knockaround guys (2001)


directors: brian koppelman, david levien

barry pepper, vin diesel, seth green, john malkovich, dennis hopper

Mob movies were once about tough guys and the deadly wages of sin, but that was a long time ago, and ever since The Godfather, mob films have become Family dramas. The Sopranos is probably the wittiest exploration of the genre, but a film like Knockaround Guys hints that the theme might finally have played itself out.

Matty Demaret (Barry Pepper) is the indulged son of Benny "Chains" Demaret, a Brooklyn mob boss played with unusual restraint by Dennis Hopper. Matty, like any son, longs for his father's approval, so he begs his dad's lieutenant (John Malkovich, masticating a character part with customary relish) for a chance, and ends up with a simple transportation gig, picking up a bag of money on the West Coast and bringing it home, via his dimwit buddy Marbles and his private plane. Of course things go wrong, and Matty and his crew end up in a small Montana town to retrieve their cash from a pair of potheads.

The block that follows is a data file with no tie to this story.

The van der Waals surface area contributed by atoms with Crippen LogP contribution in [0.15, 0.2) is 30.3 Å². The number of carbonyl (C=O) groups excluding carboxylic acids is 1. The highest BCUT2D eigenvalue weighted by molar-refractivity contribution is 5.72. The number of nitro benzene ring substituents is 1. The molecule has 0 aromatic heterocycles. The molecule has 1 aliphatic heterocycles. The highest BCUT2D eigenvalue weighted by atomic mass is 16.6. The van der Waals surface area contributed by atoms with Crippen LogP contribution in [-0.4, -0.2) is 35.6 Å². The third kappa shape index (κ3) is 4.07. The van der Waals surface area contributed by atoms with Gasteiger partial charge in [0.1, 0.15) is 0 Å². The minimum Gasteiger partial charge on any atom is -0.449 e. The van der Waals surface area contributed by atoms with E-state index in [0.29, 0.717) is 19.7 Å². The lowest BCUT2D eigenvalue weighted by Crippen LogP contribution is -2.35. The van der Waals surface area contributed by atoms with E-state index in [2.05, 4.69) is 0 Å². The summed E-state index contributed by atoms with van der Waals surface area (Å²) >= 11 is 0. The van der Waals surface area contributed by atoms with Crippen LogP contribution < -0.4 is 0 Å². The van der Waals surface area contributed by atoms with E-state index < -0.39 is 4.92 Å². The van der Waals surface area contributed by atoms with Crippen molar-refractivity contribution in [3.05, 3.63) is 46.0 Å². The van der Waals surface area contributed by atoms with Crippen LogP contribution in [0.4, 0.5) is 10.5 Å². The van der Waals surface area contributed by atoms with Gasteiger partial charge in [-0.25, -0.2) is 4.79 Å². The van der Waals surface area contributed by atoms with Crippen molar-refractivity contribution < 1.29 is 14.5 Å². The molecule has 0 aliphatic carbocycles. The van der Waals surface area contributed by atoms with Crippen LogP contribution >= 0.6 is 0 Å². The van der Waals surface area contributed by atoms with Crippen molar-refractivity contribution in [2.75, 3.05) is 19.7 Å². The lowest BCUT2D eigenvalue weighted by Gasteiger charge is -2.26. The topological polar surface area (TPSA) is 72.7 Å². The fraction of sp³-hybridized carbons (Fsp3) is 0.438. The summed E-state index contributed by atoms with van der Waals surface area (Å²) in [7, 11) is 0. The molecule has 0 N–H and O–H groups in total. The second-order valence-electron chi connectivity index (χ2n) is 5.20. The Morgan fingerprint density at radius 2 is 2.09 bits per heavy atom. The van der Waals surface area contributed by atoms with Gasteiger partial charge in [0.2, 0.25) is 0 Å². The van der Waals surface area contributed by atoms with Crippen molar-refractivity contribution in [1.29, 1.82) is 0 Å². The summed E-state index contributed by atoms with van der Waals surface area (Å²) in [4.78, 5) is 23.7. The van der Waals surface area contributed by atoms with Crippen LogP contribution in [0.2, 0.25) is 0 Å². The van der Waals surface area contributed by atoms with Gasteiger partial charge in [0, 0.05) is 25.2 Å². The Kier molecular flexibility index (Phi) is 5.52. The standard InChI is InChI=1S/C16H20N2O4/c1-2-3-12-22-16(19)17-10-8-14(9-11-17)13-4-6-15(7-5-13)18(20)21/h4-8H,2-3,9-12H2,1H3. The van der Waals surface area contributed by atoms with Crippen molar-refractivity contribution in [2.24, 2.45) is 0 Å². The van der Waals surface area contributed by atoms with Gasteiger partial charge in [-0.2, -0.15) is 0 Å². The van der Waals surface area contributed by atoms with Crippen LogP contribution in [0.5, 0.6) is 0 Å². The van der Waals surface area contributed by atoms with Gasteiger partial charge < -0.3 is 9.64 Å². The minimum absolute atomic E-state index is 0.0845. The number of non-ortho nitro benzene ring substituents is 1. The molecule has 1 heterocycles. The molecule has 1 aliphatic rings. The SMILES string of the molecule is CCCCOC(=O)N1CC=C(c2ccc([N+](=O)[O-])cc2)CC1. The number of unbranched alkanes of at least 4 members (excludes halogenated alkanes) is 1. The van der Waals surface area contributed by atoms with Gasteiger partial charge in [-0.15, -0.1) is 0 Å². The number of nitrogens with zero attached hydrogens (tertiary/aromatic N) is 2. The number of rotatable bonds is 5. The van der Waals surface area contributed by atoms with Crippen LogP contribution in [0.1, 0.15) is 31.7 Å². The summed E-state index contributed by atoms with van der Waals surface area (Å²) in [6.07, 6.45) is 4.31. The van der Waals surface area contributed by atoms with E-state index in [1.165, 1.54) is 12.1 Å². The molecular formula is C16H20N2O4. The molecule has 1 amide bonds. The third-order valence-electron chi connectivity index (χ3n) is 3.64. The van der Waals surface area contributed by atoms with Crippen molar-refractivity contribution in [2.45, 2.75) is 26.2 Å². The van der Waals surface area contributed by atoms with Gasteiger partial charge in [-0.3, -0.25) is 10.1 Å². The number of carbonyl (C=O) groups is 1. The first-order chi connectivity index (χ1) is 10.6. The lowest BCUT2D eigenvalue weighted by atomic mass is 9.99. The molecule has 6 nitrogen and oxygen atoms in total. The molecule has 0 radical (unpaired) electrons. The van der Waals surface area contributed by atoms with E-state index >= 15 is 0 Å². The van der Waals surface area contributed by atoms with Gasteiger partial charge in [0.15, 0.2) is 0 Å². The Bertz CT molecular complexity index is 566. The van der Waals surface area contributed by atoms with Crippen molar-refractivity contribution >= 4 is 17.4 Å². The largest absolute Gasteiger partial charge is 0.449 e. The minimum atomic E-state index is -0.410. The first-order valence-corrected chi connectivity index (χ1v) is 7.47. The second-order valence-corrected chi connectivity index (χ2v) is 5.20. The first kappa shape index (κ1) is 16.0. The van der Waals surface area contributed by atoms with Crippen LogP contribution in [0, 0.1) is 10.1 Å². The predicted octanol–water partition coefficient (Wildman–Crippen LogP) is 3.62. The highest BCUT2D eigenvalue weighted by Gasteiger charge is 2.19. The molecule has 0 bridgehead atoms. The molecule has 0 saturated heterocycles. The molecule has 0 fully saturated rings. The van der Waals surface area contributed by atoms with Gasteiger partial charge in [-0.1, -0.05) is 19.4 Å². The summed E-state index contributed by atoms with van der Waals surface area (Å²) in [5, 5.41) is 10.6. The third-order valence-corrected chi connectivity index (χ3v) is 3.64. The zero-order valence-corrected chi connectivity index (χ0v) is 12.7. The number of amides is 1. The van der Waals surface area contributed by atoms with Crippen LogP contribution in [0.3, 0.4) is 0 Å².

It's a perfect, if predictable, set-up for a comedy, where the hayseeds outsmart the wiseguys, but that's not what directors Brian Koppelman and David Levien have in mind. Matty, with his best friend and enforcer Taylor (Vin Diesel, in precisely the sort of role tailored for his particular limitations as an actor) pressure the town with a bit of muscle, and the town - in the shape of a corrupt sheriff economically played by Tom Noonan - pushes back, happy start a little gang war on the prairie.

By the time Malkovich and a crew of heavies show up to straighten things out, any hint of lightness has abandoned the film, and the ricocheting double-crosses that decimate the cast in the last half hour leave us with Matty's anemic daddy complex and little else. Knockaround guys has little of The Godfather's moral gravity, and none of The Sopranos' leisurely character studies, so we're left with sharp suits and a lot of guns. Much more will be needed to stop the mob film from becoming as overplayed as the western.